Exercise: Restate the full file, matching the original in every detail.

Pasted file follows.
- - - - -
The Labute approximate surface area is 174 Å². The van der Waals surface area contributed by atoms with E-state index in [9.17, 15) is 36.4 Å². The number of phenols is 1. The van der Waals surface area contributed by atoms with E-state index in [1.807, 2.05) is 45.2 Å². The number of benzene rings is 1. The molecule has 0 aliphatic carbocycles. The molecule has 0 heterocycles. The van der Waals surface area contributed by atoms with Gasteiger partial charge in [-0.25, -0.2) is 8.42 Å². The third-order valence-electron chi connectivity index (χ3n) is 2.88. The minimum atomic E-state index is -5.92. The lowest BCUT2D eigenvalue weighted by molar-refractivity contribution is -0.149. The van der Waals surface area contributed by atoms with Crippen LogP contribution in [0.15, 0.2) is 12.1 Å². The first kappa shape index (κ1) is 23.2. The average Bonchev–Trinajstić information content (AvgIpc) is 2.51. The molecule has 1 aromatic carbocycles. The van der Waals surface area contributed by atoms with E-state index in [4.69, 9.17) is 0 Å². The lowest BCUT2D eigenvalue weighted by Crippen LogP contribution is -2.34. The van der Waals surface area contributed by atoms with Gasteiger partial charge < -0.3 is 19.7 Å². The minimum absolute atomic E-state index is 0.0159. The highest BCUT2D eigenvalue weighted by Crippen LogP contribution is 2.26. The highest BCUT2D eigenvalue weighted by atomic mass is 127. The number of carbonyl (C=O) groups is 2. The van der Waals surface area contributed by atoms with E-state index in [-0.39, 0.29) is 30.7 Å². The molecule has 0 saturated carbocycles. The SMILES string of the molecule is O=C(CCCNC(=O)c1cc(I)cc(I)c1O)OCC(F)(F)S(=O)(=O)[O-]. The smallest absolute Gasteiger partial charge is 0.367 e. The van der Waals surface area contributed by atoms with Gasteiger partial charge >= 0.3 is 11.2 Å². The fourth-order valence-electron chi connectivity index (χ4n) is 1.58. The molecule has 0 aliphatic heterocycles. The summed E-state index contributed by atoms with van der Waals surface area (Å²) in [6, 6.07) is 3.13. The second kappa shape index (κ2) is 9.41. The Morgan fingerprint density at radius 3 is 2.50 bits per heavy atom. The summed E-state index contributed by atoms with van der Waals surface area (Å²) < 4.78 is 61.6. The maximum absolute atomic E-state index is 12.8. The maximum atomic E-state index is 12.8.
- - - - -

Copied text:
The Labute approximate surface area is 174 Å². The van der Waals surface area contributed by atoms with E-state index in [9.17, 15) is 36.4 Å². The number of phenols is 1. The van der Waals surface area contributed by atoms with E-state index in [1.807, 2.05) is 45.2 Å². The number of benzene rings is 1. The molecule has 0 aliphatic carbocycles. The molecule has 0 heterocycles. The van der Waals surface area contributed by atoms with Gasteiger partial charge in [-0.25, -0.2) is 8.42 Å². The third-order valence-electron chi connectivity index (χ3n) is 2.88. The minimum atomic E-state index is -5.92. The lowest BCUT2D eigenvalue weighted by molar-refractivity contribution is -0.149. The van der Waals surface area contributed by atoms with Crippen LogP contribution in [0.15, 0.2) is 12.1 Å². The first kappa shape index (κ1) is 23.2. The average Bonchev–Trinajstić information content (AvgIpc) is 2.51. The molecule has 1 aromatic carbocycles. The van der Waals surface area contributed by atoms with E-state index in [4.69, 9.17) is 0 Å². The lowest BCUT2D eigenvalue weighted by Crippen LogP contribution is -2.34. The van der Waals surface area contributed by atoms with Gasteiger partial charge < -0.3 is 19.7 Å². The minimum absolute atomic E-state index is 0.0159. The highest BCUT2D eigenvalue weighted by Crippen LogP contribution is 2.26. The highest BCUT2D eigenvalue weighted by atomic mass is 127. The number of carbonyl (C=O) groups is 2. The van der Waals surface area contributed by atoms with E-state index in [-0.39, 0.29) is 30.7 Å². The molecule has 0 saturated carbocycles. The SMILES string of the molecule is O=C(CCCNC(=O)c1cc(I)cc(I)c1O)OCC(F)(F)S(=O)(=O)[O-]. The smallest absolute Gasteiger partial charge is 0.367 e. The van der Waals surface area contributed by atoms with Gasteiger partial charge >= 0.3 is 11.2 Å². The fourth-order valence-electron chi connectivity index (χ4n) is 1.58. The molecule has 0 aliphatic heterocycles. The summed E-state index contributed by atoms with van der Waals surface area (Å²) in [6, 6.07) is 3.13. The second kappa shape index (κ2) is 9.41. The Morgan fingerprint density at radius 3 is 2.50 bits per heavy atom. The summed E-state index contributed by atoms with van der Waals surface area (Å²) < 4.78 is 61.6. The maximum absolute atomic E-state index is 12.8. The maximum atomic E-state index is 12.8.